By value of residential property purchased, as of December 2023:

  • Less than or equal to MRY 250,000: total loans amounted to MRY 142.82 billion (US$29.9 billion), up by 2% from a year earlier
  • More than MRY 250K to MRY 500K: loans totaled MRY 194.25 billion (US$40.66 billion), up by 10.1% from the previous year
  • More than MRY 500K to MRY 1 million: loans volume reached MRY 278.37 billion (US$58.27 billion), up by 10.6% from a year ago
  • More than MRY 1 million: loans volume totaled MRY 165.8 billion (US$34.71 billion), up by 4% from the previous year

The mortgage market is expected to continue growing this year, buoyed by fundamentally strong demand coupled with the support of the government through several housing initiatives.

“The Budget for 2024 has outlined government support for borrowers through the Housing Credit Guarantee Scheme and allocated RM 2.47 billion to public housing initiatives. Additionally, the government intends to revitalize the Bandar Malaysia project, incorporating parklands and green spaces,” said PropertyGuru.

Malaysia Housing Loans Outstanding graph

Kuala Lumpur’s rental yields are moderate

Gross rental yields from apartments in Malaysia remain moderate, averaging 5.16% in Q1 2024, almost unchanged from the previous year, according to a Global Property Guide research conducted in February 2024. The gross rental yield is the rent the landlord will earn - before taxation, vacancy costs, and other costs - compared to the property’s purchase price. While Malaysian property is often not particularly attractive in terms of return on investment, a stable country is a stable market. Residential property prices in Malaysia showed notable growth over the past 20 years.

In Kuala Lumpur, apartments offer gross rental yields ranging from 2.41% to 6.43%, with a city average of 4.35% – which is lower as compared to the national average.

Gross rental yields in other cities and areas in Malaysia in Q1 2024:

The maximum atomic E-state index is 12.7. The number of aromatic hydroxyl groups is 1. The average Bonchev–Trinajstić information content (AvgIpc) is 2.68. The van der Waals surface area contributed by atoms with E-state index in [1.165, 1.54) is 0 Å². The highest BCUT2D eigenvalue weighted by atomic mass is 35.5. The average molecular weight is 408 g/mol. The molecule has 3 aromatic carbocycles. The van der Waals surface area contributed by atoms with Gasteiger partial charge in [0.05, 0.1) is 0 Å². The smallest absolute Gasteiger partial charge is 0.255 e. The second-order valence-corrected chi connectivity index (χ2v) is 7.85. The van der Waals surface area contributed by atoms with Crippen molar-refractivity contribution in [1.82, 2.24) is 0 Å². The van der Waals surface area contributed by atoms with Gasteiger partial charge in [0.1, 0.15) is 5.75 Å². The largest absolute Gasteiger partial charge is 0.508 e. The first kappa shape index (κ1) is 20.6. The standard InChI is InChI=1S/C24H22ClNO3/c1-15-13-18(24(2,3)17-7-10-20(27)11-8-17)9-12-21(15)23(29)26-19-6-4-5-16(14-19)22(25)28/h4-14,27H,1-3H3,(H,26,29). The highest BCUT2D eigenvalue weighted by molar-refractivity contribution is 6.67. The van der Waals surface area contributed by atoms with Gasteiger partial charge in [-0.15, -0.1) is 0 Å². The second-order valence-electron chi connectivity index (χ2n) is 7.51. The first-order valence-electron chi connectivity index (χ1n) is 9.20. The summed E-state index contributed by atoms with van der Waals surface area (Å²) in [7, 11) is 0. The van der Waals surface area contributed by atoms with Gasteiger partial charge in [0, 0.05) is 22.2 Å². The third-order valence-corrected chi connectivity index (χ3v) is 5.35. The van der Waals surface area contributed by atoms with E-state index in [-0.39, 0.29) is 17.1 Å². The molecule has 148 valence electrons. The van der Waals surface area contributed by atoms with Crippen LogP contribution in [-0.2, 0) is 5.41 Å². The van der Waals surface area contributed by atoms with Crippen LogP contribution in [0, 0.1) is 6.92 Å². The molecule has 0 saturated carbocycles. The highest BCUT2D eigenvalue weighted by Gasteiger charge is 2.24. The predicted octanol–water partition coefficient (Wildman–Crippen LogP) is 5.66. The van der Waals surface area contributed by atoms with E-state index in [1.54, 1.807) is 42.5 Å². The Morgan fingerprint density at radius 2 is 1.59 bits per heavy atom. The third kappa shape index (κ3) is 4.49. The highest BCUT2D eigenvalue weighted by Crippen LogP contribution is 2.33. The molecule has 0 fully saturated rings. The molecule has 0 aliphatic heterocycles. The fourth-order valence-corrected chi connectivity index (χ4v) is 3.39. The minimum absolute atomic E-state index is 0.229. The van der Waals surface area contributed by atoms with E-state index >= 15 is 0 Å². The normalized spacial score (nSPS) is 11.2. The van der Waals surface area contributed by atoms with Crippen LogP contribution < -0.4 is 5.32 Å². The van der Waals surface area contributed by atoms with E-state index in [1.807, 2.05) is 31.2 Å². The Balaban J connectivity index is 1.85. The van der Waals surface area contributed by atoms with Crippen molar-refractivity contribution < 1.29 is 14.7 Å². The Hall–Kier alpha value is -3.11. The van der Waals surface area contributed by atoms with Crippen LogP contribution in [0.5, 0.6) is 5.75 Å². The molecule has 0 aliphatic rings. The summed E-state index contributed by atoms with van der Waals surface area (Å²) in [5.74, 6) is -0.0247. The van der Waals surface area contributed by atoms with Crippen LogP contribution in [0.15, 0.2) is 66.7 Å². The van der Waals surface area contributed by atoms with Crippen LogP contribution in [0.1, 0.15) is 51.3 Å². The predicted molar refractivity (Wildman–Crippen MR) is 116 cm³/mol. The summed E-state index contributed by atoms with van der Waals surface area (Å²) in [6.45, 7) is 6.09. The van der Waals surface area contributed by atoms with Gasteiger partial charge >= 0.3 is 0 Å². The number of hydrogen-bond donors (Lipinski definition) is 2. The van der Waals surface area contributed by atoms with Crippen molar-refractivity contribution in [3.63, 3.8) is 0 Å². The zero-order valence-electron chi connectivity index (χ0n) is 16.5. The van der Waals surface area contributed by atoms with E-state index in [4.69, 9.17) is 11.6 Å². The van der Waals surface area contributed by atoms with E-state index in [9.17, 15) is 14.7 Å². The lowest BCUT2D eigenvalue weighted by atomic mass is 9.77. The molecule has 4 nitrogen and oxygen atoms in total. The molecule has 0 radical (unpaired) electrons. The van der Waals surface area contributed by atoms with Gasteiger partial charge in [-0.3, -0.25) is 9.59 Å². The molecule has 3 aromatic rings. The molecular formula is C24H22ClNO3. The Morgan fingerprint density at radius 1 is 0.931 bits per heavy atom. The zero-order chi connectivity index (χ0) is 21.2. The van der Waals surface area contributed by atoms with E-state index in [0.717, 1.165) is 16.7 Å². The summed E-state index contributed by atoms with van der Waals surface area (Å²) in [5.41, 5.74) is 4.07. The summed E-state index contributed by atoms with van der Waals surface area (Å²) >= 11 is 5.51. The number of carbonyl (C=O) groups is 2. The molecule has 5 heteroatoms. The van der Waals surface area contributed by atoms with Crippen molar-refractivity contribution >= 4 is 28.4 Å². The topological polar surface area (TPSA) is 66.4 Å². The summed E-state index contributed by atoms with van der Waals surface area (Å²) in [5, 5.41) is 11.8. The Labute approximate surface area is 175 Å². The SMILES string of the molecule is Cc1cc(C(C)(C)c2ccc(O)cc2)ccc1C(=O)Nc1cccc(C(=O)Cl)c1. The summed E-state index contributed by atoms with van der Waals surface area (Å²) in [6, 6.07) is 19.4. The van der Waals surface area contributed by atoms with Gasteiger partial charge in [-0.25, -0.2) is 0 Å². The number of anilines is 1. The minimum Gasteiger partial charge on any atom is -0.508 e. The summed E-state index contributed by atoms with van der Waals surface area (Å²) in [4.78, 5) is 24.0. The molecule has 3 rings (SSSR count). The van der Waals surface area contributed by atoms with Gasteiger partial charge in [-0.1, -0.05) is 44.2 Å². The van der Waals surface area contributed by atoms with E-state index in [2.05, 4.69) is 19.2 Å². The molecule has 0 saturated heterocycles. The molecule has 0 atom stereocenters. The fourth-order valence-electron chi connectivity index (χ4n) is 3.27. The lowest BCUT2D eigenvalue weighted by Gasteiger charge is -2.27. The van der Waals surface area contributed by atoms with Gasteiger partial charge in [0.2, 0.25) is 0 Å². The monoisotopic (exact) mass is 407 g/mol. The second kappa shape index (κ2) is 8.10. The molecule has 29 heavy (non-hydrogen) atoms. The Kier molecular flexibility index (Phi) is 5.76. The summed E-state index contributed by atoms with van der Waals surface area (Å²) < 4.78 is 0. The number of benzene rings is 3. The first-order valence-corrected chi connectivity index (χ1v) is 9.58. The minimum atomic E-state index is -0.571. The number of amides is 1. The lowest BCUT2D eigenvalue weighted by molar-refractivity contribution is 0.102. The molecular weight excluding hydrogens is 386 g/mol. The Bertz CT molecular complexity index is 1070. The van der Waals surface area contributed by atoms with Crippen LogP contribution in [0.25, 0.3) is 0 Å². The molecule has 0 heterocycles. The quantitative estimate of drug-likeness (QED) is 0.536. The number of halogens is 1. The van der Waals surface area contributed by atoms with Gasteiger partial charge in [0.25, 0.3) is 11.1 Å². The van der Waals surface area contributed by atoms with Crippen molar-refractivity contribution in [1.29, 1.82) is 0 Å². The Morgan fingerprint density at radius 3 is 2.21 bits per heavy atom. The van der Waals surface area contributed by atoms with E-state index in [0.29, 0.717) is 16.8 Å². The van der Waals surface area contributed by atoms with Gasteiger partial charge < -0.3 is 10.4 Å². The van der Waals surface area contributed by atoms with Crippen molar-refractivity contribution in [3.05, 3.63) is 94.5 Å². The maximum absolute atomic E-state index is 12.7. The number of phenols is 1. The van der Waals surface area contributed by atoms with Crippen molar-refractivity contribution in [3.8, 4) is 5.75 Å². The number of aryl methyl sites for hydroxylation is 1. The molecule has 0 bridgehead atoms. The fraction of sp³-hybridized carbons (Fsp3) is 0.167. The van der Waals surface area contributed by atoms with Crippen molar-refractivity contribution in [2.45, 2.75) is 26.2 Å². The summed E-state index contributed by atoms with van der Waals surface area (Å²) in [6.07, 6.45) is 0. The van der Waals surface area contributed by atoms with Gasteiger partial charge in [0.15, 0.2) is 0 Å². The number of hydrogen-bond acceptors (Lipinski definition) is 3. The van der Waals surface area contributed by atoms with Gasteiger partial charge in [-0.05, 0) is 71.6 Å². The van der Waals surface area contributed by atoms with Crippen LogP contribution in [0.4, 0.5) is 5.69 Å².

• In Johor Bahru, rental yields range between 5% and 8.86% in Q1 2024, with a city average of 6.25%.
  • Petaling Jaya offers rental returns of around 5.16% to 6.13%, with a city average of 5.48%.
  • Georgetown yields are low, ranging from 3% to 4.41%, with a city average of 3.52%.
  • In Iskander Puteri, apartments offer rental yields from 4.81% to 6.35%, with a city average of 5.5%.
  • In Ipoh, rental yields range from 4.58% to 5.63%, with a city average of 5.19% in Q1 2024.
  • Shah Alam’s rental returns range from 4.54% to 6.65%, with a city average of 5.27%.
  • Subang Jaya can give rental returns from 4.57% to 6.4% in Q1 2024, with a city average of 5.41%.

Small rental market, rents continue to rise

Malaysia has a small rental market. Only 6% of the housing stock is in the private rental sector. About 85% of the total stock is owner-occupied, while government-provided housing accounts for 7% of the stock.

Rents have consistently risen since Q4 2021, buoyed by increasing demand. In Q3 2023, PropertyGuru’s rental price index for Malaysia rose strongly by nearly 24% from the previous quarter.

Though, there are wide local variations in rent movements. “The Rental Demand Index witnessed a notable surge in Penang, Kuala Lumpur, and Selangor during Q3, with Penang registering the most significant rise at 22% QoQ, overshadowing the 12-13% QoQ growth in the other regions,” noted the PropertyGuru report.

“In contrast, Johor’s rental market experienced a minor contraction of 0.2% QoQ. This modest decline in demand can be attributed to a substantial increase in asking rents, reflected by its Rental Price Index climbing 6.8%,” the report added.

Economic growth moderates, inflation eases sharply

The Malaysian economy expanded by a modest 3.7% during 2023, a sharp moderation from a 22-year high of 8.7% in 2022, mainly due to slower global trade, global tech downcycle, geopolitical tensions, and tighter monetary policies, according to the BNM.

The economy is projected to grow by 4% to 5% this year.

“Growth in 2024 will be driven by resilient domestic expenditure and improvement in external demand,” said the central bank. “On the external front, the IMF is projecting a rebound in global trade growth from 0.4% in 2023 to 3.3% in 2024. Together with the tech upcycle, the stronger external demand and continued improvement in the tourism sector will provide support to Malaysia’s exports. On the domestic front, household spending will be supported by continued employment and wage growth.”

The economy had grown by a healthy annual average of 5.3% from 2010 to 2019, before suffering a contraction of 5.5% in 2020 due to the Covid-19 pandemic.